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Building a better Birch reduction

Method ditches liquid ammonia for common organic solvent

by Leigh Krietsch Boerner
November 7, 2021 | A version of this story appeared in Volume 99, Issue 41


Benzoic acid reacts with lithium and ethylenediamine in tetrahydofuran to form a reduced cyclohexadiene.

The Birch reduction is an important organic transformation with a bit of a scary synthesis. Traditionally, chemists use highly toxic liquid ammonia at or below –33 °C for both reagent and solvent, which requires specialized equipment and a lot of caution. Kazunori Koide and coworkers at the University of Pittsburgh have redesigned the reaction, swapping in the less toxic tetrahydrofuran as the solvent, with ethylenediamine as the amine source (Science, 2021, DOI: 10.1126/science.abk3099). Used for making drugs and perfumes, the Birch reduction changes arenes into 1,4-cyclohexadienes using lithium, sodium, or potassium. Other groups have also reworked the reaction, Koide says, but they used expensive reagents, long reaction times, or both.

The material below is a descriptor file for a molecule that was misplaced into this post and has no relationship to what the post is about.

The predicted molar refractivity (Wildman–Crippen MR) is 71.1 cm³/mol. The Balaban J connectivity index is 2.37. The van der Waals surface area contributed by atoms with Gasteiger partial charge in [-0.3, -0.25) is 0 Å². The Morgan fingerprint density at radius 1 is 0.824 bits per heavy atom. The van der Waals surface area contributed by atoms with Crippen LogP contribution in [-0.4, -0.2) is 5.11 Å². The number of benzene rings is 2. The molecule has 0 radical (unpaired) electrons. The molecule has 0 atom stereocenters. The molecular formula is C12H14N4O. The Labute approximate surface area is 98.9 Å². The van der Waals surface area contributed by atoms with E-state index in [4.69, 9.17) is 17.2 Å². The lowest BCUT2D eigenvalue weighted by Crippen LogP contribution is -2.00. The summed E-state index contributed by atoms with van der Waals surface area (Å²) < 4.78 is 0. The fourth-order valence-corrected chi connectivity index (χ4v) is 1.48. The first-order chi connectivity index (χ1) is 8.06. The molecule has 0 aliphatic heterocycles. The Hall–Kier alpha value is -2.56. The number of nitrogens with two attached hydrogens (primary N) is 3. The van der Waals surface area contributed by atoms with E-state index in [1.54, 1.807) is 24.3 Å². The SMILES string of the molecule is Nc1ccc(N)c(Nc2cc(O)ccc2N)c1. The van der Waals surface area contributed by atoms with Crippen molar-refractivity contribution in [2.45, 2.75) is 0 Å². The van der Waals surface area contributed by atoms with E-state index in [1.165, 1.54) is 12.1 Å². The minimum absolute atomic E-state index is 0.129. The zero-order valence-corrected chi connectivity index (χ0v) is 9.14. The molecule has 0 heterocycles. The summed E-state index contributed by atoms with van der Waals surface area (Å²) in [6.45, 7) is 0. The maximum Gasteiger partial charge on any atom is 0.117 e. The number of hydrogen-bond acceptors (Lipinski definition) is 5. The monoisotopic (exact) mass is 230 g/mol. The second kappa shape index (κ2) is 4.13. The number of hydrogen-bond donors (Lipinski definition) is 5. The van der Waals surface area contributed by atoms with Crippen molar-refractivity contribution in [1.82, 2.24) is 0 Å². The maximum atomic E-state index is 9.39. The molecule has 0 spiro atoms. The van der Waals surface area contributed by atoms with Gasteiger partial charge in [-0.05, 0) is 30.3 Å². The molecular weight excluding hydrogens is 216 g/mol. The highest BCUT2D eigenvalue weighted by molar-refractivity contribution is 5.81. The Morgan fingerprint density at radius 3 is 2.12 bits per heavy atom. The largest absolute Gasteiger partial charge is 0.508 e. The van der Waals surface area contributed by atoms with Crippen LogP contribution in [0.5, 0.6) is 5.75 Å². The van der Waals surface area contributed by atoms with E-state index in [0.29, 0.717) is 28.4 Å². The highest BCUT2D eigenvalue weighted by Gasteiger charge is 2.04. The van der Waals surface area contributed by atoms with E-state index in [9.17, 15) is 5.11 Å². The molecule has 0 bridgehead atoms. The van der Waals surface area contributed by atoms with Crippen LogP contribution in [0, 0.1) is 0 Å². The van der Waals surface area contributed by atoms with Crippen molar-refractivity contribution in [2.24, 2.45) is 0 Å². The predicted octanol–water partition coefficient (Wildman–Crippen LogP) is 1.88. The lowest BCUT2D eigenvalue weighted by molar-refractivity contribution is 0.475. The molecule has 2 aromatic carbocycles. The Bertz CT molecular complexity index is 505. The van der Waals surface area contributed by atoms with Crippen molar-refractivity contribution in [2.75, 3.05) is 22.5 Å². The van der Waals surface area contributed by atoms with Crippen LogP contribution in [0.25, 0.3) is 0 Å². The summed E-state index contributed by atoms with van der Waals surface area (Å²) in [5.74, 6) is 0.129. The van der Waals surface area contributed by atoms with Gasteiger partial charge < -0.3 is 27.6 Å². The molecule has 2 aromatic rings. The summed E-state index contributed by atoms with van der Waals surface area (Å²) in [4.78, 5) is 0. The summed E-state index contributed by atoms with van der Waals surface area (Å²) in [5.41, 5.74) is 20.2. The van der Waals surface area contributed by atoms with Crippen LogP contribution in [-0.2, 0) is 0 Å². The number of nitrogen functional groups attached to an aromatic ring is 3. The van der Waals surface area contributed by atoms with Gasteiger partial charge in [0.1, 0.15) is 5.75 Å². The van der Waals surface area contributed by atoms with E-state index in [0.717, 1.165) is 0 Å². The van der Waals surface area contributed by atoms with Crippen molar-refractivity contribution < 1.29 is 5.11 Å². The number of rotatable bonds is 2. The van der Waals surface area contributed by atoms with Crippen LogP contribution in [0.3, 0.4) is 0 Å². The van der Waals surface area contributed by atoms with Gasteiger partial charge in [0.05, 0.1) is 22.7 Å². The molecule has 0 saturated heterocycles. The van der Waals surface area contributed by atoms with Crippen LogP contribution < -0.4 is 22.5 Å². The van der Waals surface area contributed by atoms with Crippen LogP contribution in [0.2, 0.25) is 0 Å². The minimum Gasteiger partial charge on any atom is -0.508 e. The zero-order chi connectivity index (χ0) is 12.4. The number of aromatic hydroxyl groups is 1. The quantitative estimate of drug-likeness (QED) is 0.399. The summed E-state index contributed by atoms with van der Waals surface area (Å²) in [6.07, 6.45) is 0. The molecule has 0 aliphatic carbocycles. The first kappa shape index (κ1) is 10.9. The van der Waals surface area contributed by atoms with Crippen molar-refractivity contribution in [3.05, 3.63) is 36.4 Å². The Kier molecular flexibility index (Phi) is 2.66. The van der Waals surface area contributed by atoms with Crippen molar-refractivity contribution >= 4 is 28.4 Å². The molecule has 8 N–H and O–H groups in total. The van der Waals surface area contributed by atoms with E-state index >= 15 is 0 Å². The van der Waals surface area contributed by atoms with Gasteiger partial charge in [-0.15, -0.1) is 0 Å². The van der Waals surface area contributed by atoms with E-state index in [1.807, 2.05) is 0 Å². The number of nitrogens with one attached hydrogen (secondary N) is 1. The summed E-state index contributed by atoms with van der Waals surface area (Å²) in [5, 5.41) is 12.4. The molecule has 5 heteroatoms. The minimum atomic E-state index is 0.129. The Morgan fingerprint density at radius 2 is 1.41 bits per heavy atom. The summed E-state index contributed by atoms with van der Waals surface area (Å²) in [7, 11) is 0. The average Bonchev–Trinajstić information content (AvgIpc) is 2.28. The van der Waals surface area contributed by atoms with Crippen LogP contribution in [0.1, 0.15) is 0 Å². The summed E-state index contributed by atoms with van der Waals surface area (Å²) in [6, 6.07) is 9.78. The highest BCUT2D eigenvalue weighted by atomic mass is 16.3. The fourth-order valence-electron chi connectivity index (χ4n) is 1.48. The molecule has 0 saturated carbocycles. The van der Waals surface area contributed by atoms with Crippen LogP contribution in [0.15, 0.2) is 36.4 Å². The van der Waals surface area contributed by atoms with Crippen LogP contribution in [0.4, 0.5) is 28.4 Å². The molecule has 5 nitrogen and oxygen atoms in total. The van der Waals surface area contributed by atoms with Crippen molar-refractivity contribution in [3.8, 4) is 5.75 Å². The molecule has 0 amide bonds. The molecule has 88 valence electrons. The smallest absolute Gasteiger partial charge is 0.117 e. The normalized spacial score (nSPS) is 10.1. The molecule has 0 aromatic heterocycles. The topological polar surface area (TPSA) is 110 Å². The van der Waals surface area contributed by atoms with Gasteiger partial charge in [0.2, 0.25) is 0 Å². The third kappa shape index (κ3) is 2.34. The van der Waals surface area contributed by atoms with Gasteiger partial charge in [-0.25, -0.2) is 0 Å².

The new method takes 15 min to 1 h at 10 °C and can be scaled up to make over 50 g of product. The researchers used it to transform 37 carboxylic acids, aryl ethers, and heterocyclic amines in modest to high yields.

Koide notes that the simplicity of the method surprised the team. “I hope that people will start using the Birch reduction more actively without hesitation and with improved safety,” he says.


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